Users can go beyond today’s limited voice options by using speaker independent phonetic speech recognition and text-to-speech technology. Instead of requiring users to pre record all of the names of their contacts, the software is designed to recognize the commands users say without any training, resulting in effortless, hands-free communication.

So yes, it’ll call the wife if you ask it to. But then, you can ask also it what time it is, what date it is; it will chat to you about your upcoming appointments – even tell you who will be in your next meeting or you can ask it to play Favourite Worst Nightmare  by Sheffield’s finest Arctic Monkeys* and it will launch into Fluorescent Adolescent recorded live at The Leadmill.
Which is pretty cool.

There’s a lot to learn on the X1 and I don’t think I’m getting anywhere close to complete knowledge just yet, but every step I take, I’m getting more impressed.
Now, does anyone have a beta version of Sprinkler for Windows Mobile?

* by literally just saying “play Favourite Worst Nightmare”…

Heathrow alternatives – the Runwet

On a day when the big news in the UK was the Government’s long overdue approval for a third runway at Heathrow airport, a pilot in New York went out of his way (literally) to show how Gordon Brown et al could have saved £9 billion by simply utilising the River Thames as an alternative landing area.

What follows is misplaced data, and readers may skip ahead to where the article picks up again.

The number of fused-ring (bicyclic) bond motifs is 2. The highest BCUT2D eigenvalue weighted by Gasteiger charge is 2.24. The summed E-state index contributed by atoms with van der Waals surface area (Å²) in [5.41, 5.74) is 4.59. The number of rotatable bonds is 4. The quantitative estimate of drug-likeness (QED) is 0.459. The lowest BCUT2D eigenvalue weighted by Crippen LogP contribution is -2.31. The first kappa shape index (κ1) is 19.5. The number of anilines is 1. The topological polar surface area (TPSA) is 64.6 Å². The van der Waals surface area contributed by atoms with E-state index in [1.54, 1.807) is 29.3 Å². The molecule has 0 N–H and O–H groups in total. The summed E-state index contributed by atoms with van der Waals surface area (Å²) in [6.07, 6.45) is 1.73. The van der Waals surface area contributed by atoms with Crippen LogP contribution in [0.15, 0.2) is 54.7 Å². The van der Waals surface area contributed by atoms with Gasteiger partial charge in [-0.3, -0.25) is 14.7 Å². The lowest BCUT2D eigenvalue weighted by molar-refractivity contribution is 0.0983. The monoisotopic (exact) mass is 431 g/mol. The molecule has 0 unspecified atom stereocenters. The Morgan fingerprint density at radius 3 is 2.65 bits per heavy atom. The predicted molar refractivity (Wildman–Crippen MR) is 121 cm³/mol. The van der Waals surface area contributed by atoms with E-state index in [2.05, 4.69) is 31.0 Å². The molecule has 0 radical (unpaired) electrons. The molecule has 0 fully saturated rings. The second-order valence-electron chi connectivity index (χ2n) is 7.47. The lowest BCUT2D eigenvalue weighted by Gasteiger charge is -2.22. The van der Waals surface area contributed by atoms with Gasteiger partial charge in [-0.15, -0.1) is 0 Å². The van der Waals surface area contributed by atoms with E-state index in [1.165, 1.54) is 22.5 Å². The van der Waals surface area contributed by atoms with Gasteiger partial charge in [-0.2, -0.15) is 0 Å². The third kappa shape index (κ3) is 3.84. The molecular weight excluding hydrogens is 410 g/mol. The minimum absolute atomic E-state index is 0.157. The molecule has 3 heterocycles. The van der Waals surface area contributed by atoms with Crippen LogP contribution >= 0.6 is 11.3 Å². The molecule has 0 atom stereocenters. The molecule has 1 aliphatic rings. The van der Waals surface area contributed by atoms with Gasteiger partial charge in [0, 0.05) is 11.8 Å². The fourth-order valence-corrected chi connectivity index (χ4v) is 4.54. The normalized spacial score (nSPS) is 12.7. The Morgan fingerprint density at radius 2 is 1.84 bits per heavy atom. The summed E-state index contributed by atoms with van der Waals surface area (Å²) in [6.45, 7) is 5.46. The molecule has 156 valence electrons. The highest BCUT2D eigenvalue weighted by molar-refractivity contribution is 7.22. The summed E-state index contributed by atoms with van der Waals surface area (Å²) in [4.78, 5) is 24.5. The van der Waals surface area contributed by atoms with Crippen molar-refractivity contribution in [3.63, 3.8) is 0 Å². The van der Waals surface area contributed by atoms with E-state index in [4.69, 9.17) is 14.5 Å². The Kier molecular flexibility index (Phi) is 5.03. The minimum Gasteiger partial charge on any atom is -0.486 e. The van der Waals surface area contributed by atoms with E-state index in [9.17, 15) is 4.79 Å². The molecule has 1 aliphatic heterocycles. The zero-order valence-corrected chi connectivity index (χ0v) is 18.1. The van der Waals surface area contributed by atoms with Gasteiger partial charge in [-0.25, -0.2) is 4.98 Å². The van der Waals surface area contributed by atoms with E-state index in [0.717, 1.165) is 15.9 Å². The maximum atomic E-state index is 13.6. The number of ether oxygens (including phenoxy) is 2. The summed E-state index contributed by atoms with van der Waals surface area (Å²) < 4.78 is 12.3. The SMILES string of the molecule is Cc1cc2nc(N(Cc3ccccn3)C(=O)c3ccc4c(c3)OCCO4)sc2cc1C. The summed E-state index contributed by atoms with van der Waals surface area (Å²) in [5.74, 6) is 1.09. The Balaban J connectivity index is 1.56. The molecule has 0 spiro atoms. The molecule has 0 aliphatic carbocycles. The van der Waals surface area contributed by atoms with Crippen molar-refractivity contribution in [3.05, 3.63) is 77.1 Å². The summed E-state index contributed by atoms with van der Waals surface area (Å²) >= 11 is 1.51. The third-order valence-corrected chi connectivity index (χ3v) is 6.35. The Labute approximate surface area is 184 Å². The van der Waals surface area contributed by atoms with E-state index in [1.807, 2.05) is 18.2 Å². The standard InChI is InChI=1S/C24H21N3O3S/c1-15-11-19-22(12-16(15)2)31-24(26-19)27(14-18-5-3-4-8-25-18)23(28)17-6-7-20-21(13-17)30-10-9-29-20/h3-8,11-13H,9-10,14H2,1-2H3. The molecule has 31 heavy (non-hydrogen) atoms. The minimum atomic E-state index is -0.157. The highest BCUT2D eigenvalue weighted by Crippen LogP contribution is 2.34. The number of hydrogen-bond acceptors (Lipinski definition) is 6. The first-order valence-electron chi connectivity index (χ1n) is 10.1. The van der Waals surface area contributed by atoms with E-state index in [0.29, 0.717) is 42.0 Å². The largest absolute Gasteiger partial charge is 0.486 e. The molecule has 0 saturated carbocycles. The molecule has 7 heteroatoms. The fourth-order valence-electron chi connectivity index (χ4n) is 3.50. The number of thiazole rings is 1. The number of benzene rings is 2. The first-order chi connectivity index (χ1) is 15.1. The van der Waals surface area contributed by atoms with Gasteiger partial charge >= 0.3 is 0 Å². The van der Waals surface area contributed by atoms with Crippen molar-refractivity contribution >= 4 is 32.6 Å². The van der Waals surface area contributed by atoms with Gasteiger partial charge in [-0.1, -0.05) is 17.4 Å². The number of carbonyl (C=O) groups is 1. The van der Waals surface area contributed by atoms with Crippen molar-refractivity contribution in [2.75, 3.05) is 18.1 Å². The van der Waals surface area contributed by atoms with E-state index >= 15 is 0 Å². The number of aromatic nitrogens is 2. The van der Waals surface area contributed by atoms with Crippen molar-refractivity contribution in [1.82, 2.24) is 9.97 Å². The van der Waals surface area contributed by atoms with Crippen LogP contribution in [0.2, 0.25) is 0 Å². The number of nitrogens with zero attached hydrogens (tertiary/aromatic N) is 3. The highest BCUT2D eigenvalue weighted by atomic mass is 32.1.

Greenpeace: Nearly right. But… not. Now, go and have a wash.

I guess a few of the bridges may get in the way, but one must consider the advantages of a centrally-located landing area, ease of access to public transport (especially water taxis) and the picturesque views of London landmarks for passengers as they come in to land.  

Ladies and Gentlemen, on the starboard side of the aircraft, the Houses of Parliament and on the port side, County Hall and the London Eye.
Thank you for flying British Airways.
Lifejackets are located under your seats. Brace for impact.

This water-based option also provides the opportunity to open aquatic runways – or “runwets” as I like to call them – in smaller cities and towns*. Beautiful Cambridge might have to shift some of the punts off the tourist-laden Cam, but it would save that horrible cross country road trip to Luton and provide direct access to college for overseas students.